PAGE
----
BORDER families are calling on the romantics among us to have a heart this Valentine’s Day and make a difference.
Instead of buying into the commercialism, with $900 million spent in Australia on chocolates, dinners, flowers and gifts, HeartKids Australia is running its inaugural Sweetheart Day.
The foundation aims to raise awareness of childhood heart disease, and raises funds to support families and continue research.
Thurgoona mum Cathie Kelly said people could donate or buy virtual gifts — like virtual flowers — online to help the charity.
Her son, Noah, was born with ventricular septal defect and had open heart surgery within weeks of his birth.
“When you get home from hospital it hits you like a tonne of bricks what’s just happened,” she said.
“And I felt like a first time mum even though I wasn’t — we had been sent home six days after surgery and you think, what do I do?
“But mums can come to HeartKids and it’s good to talk to someone.
“Friends and family are there but they don’t always understand what you’ve gone through.”
April Schubert’s son, Luke, 7, was diagnosed with truncus arteriosus and had open heart surgery by the time he was three years old.
Mrs Schubert said the Border group had about 20 families registered but wanted others to join.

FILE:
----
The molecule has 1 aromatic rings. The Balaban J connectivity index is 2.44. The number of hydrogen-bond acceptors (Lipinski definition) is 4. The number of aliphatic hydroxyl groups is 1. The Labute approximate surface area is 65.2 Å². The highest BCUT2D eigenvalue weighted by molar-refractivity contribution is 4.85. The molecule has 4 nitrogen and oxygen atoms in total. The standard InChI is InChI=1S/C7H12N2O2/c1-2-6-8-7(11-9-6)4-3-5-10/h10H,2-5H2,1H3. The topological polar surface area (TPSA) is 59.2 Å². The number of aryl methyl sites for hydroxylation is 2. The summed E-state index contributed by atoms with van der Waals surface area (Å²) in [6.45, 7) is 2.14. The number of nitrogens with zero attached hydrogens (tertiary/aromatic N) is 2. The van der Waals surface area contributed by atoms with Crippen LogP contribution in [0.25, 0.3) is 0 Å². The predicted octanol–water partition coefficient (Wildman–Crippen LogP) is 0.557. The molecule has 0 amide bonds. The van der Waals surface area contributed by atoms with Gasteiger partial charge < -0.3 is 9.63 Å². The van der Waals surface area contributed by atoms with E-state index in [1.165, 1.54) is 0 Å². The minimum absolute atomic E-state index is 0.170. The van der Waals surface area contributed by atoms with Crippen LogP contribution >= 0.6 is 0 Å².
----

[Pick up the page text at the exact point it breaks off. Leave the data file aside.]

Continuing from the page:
“A lot of the original members’ children are now teenagers,” she said.
“And a lot of them don’t need to go back for more surgery so they’ve moved on.
“There’s a new wave of families coming through we’d like to get more people coming to the group ... I don’t think people realise how many children have it.”
Childhood heart disease is the biggest killer of children under five, and takes more lives than all other childhood diseases combined.
Heartkids Albury-Wodonga meets on the last Wednesday of each month at Cafe Grove on High Street, Wodonga, at 9.30am.
To donate to the fundraising drive, or for more information visit sweetheartday.org.au.
For more information about the HeartKids Albury-Wodonga group, phone April on 0407 551 967 or Cathie on 0417 049 341.
See tomorrow’s Pulse for more pictures and to read their stories.